Biden, who served as vice president during Obama’s two terms in office, made the announcement on social media, telling supporters he had some “big news.”
“Next week, I’m getting together with my friend and former boss,” Obama, “for a virtual grassroots fundraiser,” he said.
People who want to attend the virtual event were directed to a donation page and told to donate money if they want to attend.
The event will be the first time Obama and Biden appear together since the former president endorsed the ex-vice president in April.
Obama at the time said Biden has the most “progressive platform of any major-party candidate” in history.
In a statement this week, Obama called the election “a critical moment in our history,” adding: “We need Americans of all backgrounds and political stripes to join together and fight to create a more just, more generous, more democratic America where everybody has a fair shot at opportunity.”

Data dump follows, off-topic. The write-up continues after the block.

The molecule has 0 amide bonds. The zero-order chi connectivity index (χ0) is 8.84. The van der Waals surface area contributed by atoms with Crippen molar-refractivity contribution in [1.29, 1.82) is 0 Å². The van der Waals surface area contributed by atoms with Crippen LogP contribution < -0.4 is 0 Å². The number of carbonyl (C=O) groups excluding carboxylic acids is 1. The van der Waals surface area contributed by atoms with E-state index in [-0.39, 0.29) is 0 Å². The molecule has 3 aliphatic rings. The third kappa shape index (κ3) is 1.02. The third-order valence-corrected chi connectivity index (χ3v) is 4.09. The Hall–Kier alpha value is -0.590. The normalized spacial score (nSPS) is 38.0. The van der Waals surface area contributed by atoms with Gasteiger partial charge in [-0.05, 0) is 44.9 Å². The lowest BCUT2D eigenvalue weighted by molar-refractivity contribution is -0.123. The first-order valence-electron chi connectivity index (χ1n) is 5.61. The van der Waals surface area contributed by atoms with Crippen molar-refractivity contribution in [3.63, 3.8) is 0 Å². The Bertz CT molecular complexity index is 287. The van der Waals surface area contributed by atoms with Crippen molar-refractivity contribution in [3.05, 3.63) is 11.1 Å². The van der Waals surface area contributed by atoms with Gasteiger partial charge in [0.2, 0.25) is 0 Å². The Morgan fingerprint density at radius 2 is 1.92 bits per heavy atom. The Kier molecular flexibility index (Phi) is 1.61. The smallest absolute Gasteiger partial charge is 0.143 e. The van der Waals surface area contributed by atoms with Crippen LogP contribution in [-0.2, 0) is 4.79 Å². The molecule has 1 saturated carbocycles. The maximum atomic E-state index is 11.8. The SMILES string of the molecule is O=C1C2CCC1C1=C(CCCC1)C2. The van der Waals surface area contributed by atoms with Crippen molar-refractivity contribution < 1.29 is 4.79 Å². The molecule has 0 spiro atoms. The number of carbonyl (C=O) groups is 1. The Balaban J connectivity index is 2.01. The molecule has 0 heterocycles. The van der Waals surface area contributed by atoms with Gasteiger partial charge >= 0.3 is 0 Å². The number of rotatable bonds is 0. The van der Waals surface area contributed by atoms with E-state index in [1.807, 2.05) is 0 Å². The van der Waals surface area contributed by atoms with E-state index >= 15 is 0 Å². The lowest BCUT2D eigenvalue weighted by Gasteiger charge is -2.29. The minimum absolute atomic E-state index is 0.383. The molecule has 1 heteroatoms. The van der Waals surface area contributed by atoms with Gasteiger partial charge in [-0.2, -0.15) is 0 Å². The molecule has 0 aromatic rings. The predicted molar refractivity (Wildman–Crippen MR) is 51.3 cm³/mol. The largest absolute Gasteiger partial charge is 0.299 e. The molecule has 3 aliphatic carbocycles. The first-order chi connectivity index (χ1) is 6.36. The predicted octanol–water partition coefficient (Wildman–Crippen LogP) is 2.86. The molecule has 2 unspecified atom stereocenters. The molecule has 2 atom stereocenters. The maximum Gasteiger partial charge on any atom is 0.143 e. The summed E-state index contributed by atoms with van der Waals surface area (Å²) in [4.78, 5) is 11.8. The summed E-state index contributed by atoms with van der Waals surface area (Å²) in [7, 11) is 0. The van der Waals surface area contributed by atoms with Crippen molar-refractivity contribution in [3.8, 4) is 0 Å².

“That’s why I am so excited to be joining my friend Joe Biden to talk about his vision for the country,” he added.
Obama withheld the endorsement until after all of Biden’s primary challengers exited the race. The last to quit was Sen. Bernie Sanders (I-Vt.).
Biden’s campaign said Monday that it raised nearly $81 million in May.
Another $6 million was earned from a virtual fundraiser later that day with Sen. Elizabeth Warren (D-Mass.), one of Biden’s former rivals.
“Thank you for asking your friends to help me out. It’s the biggest fundraiser we’ve ever had. And it’s all because of you,” Biden told Warren during the event.
In an email to supporters announcing the haul, Biden thanked them for backing him and said he wouldn’t let them down when he becomes president.
Biden’s haul in April was $60.5 million.
The campaign of President Donald Trump, a Republican who is running for relection, hasn’t yet released May fundraising figures.
Trump’s campaign and the Republican National Committee said they raised $61.7 million in April.